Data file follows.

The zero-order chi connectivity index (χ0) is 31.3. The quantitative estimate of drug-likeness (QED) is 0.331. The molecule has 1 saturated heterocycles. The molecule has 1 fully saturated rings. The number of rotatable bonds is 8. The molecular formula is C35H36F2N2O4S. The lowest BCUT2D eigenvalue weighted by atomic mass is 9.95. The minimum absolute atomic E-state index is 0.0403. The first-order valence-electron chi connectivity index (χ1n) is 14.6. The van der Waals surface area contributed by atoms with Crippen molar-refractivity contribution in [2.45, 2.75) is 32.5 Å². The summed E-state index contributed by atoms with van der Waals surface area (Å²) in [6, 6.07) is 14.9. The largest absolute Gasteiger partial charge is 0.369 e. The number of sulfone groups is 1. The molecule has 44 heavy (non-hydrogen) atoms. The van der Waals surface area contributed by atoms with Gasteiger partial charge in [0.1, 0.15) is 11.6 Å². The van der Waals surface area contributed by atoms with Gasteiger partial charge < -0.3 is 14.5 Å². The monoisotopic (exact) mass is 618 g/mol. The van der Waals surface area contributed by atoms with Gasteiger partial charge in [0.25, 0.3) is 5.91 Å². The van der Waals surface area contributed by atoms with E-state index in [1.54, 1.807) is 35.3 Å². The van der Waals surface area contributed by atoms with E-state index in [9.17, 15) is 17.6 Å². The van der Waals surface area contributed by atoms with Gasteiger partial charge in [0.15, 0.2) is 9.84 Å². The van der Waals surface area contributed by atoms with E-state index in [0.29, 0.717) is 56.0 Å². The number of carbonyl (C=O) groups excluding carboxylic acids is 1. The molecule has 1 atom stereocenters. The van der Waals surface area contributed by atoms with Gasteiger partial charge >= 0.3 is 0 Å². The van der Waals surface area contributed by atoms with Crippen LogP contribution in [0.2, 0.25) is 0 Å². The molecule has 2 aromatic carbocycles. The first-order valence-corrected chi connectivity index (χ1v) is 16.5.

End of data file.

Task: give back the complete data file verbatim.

The zero-order chi connectivity index (χ0) is 31.3. The quantitative estimate of drug-likeness (QED) is 0.331. The molecule has 1 saturated heterocycles. The molecule has 1 fully saturated rings. The number of rotatable bonds is 8. The molecular formula is C35H36F2N2O4S. The lowest BCUT2D eigenvalue weighted by atomic mass is 9.95. The minimum absolute atomic E-state index is 0.0403. The first-order valence-electron chi connectivity index (χ1n) is 14.6. The van der Waals surface area contributed by atoms with Crippen molar-refractivity contribution in [2.45, 2.75) is 32.5 Å². The summed E-state index contributed by atoms with van der Waals surface area (Å²) in [6, 6.07) is 14.9. The largest absolute Gasteiger partial charge is 0.369 e. The number of sulfone groups is 1. The molecule has 44 heavy (non-hydrogen) atoms. The van der Waals surface area contributed by atoms with Gasteiger partial charge in [0.1, 0.15) is 11.6 Å². The van der Waals surface area contributed by atoms with Gasteiger partial charge < -0.3 is 14.5 Å². The monoisotopic (exact) mass is 618 g/mol. The van der Waals surface area contributed by atoms with Gasteiger partial charge in [0.25, 0.3) is 5.91 Å². The van der Waals surface area contributed by atoms with E-state index in [1.54, 1.807) is 35.3 Å². The van der Waals surface area contributed by atoms with E-state index in [9.17, 15) is 17.6 Å². The van der Waals surface area contributed by atoms with Gasteiger partial charge in [0.15, 0.2) is 9.84 Å². The van der Waals surface area contributed by atoms with E-state index in [0.29, 0.717) is 56.0 Å². The number of carbonyl (C=O) groups excluding carboxylic acids is 1. The molecule has 1 atom stereocenters. The van der Waals surface area contributed by atoms with Gasteiger partial charge >= 0.3 is 0 Å². The van der Waals surface area contributed by atoms with Crippen LogP contribution in [0.2, 0.25) is 0 Å². The molecule has 2 aromatic carbocycles. The first-order valence-corrected chi connectivity index (χ1v) is 16.5.